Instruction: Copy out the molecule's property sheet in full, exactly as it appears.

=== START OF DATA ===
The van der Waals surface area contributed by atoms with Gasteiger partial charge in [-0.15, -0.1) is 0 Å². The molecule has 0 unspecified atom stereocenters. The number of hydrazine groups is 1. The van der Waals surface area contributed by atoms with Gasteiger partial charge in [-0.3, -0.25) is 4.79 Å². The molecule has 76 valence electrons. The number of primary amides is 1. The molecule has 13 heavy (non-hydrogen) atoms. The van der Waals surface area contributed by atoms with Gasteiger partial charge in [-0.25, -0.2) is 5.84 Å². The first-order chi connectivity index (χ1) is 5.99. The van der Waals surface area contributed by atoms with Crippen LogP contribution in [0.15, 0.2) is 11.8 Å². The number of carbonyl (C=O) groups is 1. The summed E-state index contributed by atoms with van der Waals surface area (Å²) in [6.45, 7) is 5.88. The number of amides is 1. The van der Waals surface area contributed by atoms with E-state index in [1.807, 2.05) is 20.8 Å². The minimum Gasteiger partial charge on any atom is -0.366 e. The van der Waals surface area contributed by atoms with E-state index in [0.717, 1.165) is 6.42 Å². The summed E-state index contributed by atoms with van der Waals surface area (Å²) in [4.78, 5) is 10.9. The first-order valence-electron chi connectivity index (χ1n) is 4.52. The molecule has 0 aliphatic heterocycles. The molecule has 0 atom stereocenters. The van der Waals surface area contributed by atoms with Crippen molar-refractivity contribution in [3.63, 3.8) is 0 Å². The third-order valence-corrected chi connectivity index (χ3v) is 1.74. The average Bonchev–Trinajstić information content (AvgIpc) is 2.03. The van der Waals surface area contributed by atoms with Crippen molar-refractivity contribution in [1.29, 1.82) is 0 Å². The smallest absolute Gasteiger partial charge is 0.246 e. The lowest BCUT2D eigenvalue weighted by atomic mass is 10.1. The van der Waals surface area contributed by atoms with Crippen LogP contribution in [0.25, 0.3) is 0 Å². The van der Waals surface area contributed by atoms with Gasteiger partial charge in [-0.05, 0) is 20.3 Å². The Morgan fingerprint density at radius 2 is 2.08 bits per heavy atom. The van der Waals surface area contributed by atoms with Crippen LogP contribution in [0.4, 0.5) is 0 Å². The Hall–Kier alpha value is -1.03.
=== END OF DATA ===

The van der Waals surface area contributed by atoms with Gasteiger partial charge in [-0.15, -0.1) is 0 Å². The molecule has 0 unspecified atom stereocenters. The number of hydrazine groups is 1. The van der Waals surface area contributed by atoms with Gasteiger partial charge in [-0.3, -0.25) is 4.79 Å². The molecule has 76 valence electrons. The number of primary amides is 1. The molecule has 13 heavy (non-hydrogen) atoms. The van der Waals surface area contributed by atoms with Gasteiger partial charge in [-0.25, -0.2) is 5.84 Å². The first-order chi connectivity index (χ1) is 5.99. The van der Waals surface area contributed by atoms with Crippen LogP contribution in [0.15, 0.2) is 11.8 Å². The number of carbonyl (C=O) groups is 1. The summed E-state index contributed by atoms with van der Waals surface area (Å²) in [6.45, 7) is 5.88. The number of amides is 1. The van der Waals surface area contributed by atoms with E-state index in [1.807, 2.05) is 20.8 Å². The minimum Gasteiger partial charge on any atom is -0.366 e. The van der Waals surface area contributed by atoms with E-state index in [0.717, 1.165) is 6.42 Å². The summed E-state index contributed by atoms with van der Waals surface area (Å²) in [4.78, 5) is 10.9. The first-order valence-electron chi connectivity index (χ1n) is 4.52. The molecule has 0 aliphatic heterocycles. The molecule has 0 atom stereocenters. The van der Waals surface area contributed by atoms with Crippen molar-refractivity contribution in [3.63, 3.8) is 0 Å². The third-order valence-corrected chi connectivity index (χ3v) is 1.74. The average Bonchev–Trinajstić information content (AvgIpc) is 2.03. The van der Waals surface area contributed by atoms with Crippen molar-refractivity contribution in [1.29, 1.82) is 0 Å². The smallest absolute Gasteiger partial charge is 0.246 e. The lowest BCUT2D eigenvalue weighted by atomic mass is 10.1. The van der Waals surface area contributed by atoms with Crippen LogP contribution in [0.25, 0.3) is 0 Å². The van der Waals surface area contributed by atoms with Gasteiger partial charge in [-0.05, 0) is 20.3 Å². The Morgan fingerprint density at radius 2 is 2.08 bits per heavy atom. The van der Waals surface area contributed by atoms with Crippen LogP contribution in [0.4, 0.5) is 0 Å². The Hall–Kier alpha value is -1.03.